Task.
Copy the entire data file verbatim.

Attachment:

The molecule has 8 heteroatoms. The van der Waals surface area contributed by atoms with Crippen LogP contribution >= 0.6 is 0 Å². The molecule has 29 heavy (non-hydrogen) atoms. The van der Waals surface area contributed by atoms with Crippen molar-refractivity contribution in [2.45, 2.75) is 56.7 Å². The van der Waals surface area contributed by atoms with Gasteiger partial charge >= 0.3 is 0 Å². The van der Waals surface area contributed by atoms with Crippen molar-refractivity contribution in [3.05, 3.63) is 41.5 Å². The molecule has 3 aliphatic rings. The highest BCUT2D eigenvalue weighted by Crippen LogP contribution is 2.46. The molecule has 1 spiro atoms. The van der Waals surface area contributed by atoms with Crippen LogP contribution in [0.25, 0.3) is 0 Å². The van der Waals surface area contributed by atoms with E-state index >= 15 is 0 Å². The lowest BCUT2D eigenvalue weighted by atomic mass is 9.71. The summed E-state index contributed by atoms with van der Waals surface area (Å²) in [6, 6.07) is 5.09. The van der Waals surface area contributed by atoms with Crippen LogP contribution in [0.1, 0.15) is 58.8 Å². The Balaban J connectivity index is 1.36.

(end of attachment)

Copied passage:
The molecule has 8 heteroatoms. The van der Waals surface area contributed by atoms with Crippen LogP contribution >= 0.6 is 0 Å². The molecule has 29 heavy (non-hydrogen) atoms. The van der Waals surface area contributed by atoms with Crippen molar-refractivity contribution in [2.45, 2.75) is 56.7 Å². The van der Waals surface area contributed by atoms with Gasteiger partial charge >= 0.3 is 0 Å². The van der Waals surface area contributed by atoms with Crippen molar-refractivity contribution in [3.05, 3.63) is 41.5 Å². The molecule has 3 aliphatic rings. The highest BCUT2D eigenvalue weighted by Crippen LogP contribution is 2.46. The molecule has 1 spiro atoms. The van der Waals surface area contributed by atoms with Crippen LogP contribution in [0.25, 0.3) is 0 Å². The van der Waals surface area contributed by atoms with E-state index >= 15 is 0 Å². The lowest BCUT2D eigenvalue weighted by atomic mass is 9.71. The summed E-state index contributed by atoms with van der Waals surface area (Å²) in [6, 6.07) is 5.09. The van der Waals surface area contributed by atoms with Crippen LogP contribution in [0.1, 0.15) is 58.8 Å². The Balaban J connectivity index is 1.36.